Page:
- He passed away in 1978, and she remained at Indore until she passed away in 1995.
The April 17 1928 edition of the Toronto Daily Star contained a photograph of a principal and a kindergarten teacher who had gotten married:
Out of curiosity, I traced Mr. Watson in the Toronto city directories (the directories only list heads of households, so I couldn’t trace her). He and his wife didn’t live on Glenholme Avenue very long – he is listed in the 1928 directory as rooming on Atlas Avenue, I couldn’t find him in the 1929 directory at all, and the 1930 directory lists a J. R. Watson working as a teacher at Humewood School and living on Winona Drive.
He is listed as either a teacher or a principal at Humewood School until 1939, moving at least twice more. I couldn’t find him or his wife after that; I assume that they moved out of the city. Humewood School still exists.
The April 17 1928 edition of the Toronto Daily Star contained this brief notice about a British aristocrat who had married a young actress:
Hermione Baddeley (1906-1986) went on to have a distinguished career in movies and television. Among other roles, she played Mrs. Cratchit in the 1951 version of A Christmas Carol, and a housekeeper in the TV series Maude. She was nominated for an Academy Award for Best Supporting Actress in Room At The Top (1959), despite her part lasting only 2 minutes and 32 seconds.
The article on the marriage of David Tennant (misspelled in the article) and Ms. Baddeley doesn’t mention that she was an hour late for the wedding, having misremembered the time of the ceremony. This might have been foreshadowing: the couple divorced in 1937, but apparently remained good friends.
Here’s a bit of filler from the June 15 1928 edition of the Toronto Daily Star:
Since the Guinness Book of Records was not founded until 1954, we have no way of knowing whether this was, in fact, a record. I also have no idea why young David would have wanted to do this.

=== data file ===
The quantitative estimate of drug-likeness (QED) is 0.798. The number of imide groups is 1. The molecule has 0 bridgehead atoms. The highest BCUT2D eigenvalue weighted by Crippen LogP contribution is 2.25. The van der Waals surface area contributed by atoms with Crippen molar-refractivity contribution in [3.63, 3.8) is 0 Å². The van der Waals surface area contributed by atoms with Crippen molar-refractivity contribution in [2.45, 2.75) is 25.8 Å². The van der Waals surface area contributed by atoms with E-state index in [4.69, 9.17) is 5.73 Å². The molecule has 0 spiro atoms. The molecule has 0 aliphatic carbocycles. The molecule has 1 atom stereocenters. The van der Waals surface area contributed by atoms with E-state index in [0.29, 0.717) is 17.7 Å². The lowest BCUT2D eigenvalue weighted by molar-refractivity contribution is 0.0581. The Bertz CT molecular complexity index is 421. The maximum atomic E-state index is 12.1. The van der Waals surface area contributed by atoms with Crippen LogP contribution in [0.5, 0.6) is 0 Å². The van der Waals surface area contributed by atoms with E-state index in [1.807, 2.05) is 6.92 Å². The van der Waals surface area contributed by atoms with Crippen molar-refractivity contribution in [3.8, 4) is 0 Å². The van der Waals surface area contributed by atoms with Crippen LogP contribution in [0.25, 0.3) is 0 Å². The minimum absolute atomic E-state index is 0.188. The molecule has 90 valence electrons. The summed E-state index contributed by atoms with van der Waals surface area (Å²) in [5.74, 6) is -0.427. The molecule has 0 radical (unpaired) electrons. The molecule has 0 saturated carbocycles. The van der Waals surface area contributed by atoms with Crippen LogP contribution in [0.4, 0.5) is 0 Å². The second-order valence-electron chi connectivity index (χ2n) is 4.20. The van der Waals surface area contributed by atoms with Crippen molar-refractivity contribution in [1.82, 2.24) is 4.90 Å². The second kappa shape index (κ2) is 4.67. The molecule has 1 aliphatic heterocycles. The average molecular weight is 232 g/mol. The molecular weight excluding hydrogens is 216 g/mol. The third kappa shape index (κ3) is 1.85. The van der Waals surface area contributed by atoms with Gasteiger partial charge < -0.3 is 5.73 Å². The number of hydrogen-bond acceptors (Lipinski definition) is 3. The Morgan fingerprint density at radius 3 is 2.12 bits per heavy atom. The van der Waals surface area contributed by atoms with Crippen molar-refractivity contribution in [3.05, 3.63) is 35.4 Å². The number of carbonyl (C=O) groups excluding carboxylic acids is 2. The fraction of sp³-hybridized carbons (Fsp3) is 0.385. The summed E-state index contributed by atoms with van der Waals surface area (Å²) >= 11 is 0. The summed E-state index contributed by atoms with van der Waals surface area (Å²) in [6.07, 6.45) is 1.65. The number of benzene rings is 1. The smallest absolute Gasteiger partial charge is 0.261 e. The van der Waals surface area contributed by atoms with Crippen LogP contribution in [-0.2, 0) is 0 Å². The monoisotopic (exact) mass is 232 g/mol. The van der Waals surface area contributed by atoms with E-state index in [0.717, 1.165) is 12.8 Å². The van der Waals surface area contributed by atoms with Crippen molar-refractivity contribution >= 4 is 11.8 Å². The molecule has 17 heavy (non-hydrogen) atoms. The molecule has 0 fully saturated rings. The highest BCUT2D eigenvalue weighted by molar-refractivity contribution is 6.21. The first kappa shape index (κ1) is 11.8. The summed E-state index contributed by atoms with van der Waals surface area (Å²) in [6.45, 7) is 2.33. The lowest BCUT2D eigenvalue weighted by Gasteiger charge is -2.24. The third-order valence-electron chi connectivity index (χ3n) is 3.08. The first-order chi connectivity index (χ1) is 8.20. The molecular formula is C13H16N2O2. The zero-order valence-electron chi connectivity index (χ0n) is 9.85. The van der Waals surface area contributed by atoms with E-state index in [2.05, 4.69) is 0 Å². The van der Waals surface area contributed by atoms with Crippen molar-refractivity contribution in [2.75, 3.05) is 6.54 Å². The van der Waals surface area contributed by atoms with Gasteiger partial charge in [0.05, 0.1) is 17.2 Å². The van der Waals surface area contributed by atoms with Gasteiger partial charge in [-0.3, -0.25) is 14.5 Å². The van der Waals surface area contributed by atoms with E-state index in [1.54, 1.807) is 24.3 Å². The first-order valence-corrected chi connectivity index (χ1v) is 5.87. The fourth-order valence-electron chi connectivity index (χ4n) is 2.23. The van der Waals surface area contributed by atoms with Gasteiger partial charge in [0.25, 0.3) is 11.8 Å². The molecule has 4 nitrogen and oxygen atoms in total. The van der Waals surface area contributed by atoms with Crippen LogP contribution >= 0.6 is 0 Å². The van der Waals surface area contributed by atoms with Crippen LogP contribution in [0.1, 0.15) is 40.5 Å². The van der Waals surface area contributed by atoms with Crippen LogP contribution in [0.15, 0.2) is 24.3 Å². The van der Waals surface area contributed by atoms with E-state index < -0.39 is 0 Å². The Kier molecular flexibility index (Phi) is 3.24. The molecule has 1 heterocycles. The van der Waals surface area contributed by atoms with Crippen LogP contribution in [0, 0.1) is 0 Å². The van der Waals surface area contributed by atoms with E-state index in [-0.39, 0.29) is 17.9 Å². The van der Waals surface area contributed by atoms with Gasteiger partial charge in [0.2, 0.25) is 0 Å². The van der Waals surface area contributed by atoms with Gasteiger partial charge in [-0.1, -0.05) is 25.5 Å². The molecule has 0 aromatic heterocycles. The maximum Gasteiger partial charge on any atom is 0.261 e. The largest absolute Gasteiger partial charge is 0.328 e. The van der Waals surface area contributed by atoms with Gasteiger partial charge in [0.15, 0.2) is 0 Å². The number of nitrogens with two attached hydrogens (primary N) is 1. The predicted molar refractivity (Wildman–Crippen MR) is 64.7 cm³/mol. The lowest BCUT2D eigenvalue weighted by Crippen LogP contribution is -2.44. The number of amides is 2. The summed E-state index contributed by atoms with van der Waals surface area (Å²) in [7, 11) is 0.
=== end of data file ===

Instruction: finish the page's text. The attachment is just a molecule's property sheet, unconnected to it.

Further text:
A Google search for David Deweese turned up nothing. The Deweese surname seems to be reasonably common in the area of New Albany, Indiana, but I couldn’t find anything on him or anyone who was related to him.
The June 15 1928 edition of the Toronto Daily Star contained a photograph of a Wisconsin lumber heiress who married her childhood sweetheart:
Google searches revealed that the Connor lumber company was located in Laona, Wisconsin, which was basically a company town at one time. Sadly, I also discovered that Ms. Connor did not get to enjoy a long happy married life with her childhood sweetheart – she passed away in 1933.
The second section of the June 15 1928 edition of the Toronto Daily Star contained a photograph of a young woman playing ball for the New Toronto Swastikas team:
Of course, this was before the Second World War and the rise of Nazi Germany, so a swastika was a perfectly innocuous symbol. I couldn’t find anything on the New Toronto Swastikas when I searched, so I have no idea how long the team existed under that name.
Lillian Nairn passed away in 2002 (I’m reasonably sure it’s the same person, as the age matches up).
The June 15 1928 edition of the Toronto Daily Star contained this sad bit of news:
Happily, thanks to the Toronto city directories, I can report that Ms. Kerr didn’t go through with it:
- In the 1928 city directory, she is listed at 4 Dewson Street, as described in the article. (Google Street View shows the house, I think – it’s old enough that there are horse stalls next to it.)
- In the 1929 directory, she is still employed by Dodge Brothers as a stenographer, but is now living at 475 Symington.
- In the 1930 directory, she is listed as “Edythe I Kerr”, and is now a stenographer with Confederation Life, boarding at 159 Bloor East. (I suspect that the city directory person started writing her name as “Edythe”, she tried to correct the spelling by saying “I”, and it was written as “Edythe I”. But I could be wrong.)
- In the 1931 directory, she is back to “Edith Kerr”, and is now living at 117 Lawton Boulevard.
I didn’t trace her after that. I hope she had a long life.